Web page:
The Golf Summit: Any Talk About Jobs?

OK. I’m on vacation in Breckenridge, Colorado, where the sky is blue, the sun is hot and snow still sits on the top of the mountains above 11,000 feet or so. And trying to run at this altitude is dicey. You’re sucking air and praying for oxygen. But I’ll keep at it. Not much else to do besides biking, hiking, fishing, drinking and eating.

I expect I’ll keep posting regularly from here. Even though I give my entire editorial staff time off when I’m on vacation, somebody (me?) has to keep a watchful eye on current events, major and minor, not the least of which is Hef’s ex-girlfriend Crystal, who appears to be recovering from the stress and disappointment of the non-nuptials.

And, in the years that we’ve come to Breckenridge, I’ve noticed that few people are up at 3 a.m. or so — just like in Northeast Ohio. Go figure.  So I’ll try to opine in the early a.m. while others are doing whatever the hell they are doing at that time of day. I digress.

Anyway, we all know that the Golf Summit held yesterday on the links in DC was more about public perception than substance, although it was billed as a way to talk about the nation’s growing budget deficit and what to do about increasing — or not — the debt limit.

I hope they talked about jobs.  Our nation’s debt — and government spending — are big issues. But getting Americans back to work — and creating quality new jobs for a growing workforce — are the issues people are most interested in. Wonder if that is true Inside the Beltway?

Here’s an interesting perspective from Katrina vanden Heuvel writing in WaPo, “Speaking out for good jobs“:

Weiner’s roast, Palin’s belligerent ignorance, Gingrich’s implosion captivate Washington. Posturing over deficits and playing chicken over lifting the debt limit dominate the economic conversation. The reality facing Americans gets lost in the hubbub.

It is as if an impenetrable fog separates Washington’s follies from America’s agonies. In Washington, the economy is said to be in recovery. Restaurants are full; housing prices are going up. Republicans think it’s time to replay old conservative favorites: Curtail aid to the unemployed, roll back financial and health-care reforms, repeal what left’s of the stimulus while pushing to slash spending and taxes. The Obama administration wants to brag on the 2 million jobs created over the last 15 months, despite “bumps in the road.” The Democrats are so cowed by the elite’s focus on deficits that they are afraid to put forth a jobs plan. Outside of the scandal du jour, the city is fixated on how much and what to cut.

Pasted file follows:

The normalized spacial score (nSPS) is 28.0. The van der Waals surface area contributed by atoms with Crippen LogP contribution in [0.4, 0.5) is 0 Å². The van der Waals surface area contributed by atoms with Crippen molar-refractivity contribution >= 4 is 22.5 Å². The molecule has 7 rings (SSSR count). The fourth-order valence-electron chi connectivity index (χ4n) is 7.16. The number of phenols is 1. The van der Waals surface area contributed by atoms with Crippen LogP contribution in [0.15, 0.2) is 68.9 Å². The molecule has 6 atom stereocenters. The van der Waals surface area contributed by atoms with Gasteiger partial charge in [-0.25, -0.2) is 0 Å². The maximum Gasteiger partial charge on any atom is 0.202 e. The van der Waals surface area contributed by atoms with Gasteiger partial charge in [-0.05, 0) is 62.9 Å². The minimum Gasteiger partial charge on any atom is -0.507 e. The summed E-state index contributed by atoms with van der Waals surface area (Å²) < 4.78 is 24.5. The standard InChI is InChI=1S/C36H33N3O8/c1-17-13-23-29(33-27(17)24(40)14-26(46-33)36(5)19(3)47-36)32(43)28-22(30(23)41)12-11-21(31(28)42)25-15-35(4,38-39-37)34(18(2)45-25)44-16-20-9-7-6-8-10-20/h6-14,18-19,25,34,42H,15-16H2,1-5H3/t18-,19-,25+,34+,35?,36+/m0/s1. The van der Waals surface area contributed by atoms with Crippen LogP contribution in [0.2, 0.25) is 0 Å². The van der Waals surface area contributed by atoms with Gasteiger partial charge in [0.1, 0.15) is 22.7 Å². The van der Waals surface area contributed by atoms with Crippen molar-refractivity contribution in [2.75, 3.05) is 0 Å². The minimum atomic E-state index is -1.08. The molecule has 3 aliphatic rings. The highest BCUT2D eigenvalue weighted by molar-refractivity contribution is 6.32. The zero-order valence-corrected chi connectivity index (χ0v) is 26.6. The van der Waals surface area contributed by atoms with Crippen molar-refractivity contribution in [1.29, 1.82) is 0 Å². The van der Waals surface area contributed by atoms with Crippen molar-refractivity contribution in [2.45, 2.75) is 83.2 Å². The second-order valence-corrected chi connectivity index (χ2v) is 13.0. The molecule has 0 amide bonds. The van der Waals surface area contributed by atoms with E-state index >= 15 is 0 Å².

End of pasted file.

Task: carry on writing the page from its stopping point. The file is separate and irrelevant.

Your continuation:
But out in the rest of the country, the damage wrought by the Great Recession worsens. Twenty-five million people are in need of full time work. Teenage unemployment is at 24 percent; among black male teenagers the figure approaches 50 percent. Home values are down one-third from their peak in May 2006 and sinking. Millions of families face foreclosure. Wages aren’t keeping up with prices, particularly for basics like food, gas and medicine. Schools are laying off teachers and shutting down services. College costs are soaring.

Washington offers no answers. The administration wants to “win the future” while getting credit for saving the economy from free-fall. Republicans gleefully obstruct any government action, confident that Obama will get the blame for the struggling economy. Inaction becomes routine. As Paul Krugman put it, “policy makers are sinking into a condition of learned helplessness on the jobs issue: the more they fail to do anything about the problem, the more they convince themselves that there’s nothing they could do.”

For the unemployed and underemployed, and for the sinking middle class, the daily struggle to stay afloat consumes most of their energy. As former labor secretary Robert Reich put it: The jobless “lack the political connections and organizations that would otherwise demand policies to spur job growth. There’s no National Association of Unemployed People with a platoon of Washington lobbyists and a war chest of potential campaign contributions to get the attention of politicians.” This in stark contrast to the billionaires and Beltway elites currently orchestrating the austerity campaign.

Last week, Mitt Romney, while meeting with some people in Florida who are unemployed, joked that he also was unemployed.Hate to say it Mitt, but that’s the kind of elitist Inside the Beltway view that doesn’t have all that many people in the rest of the country laughing.

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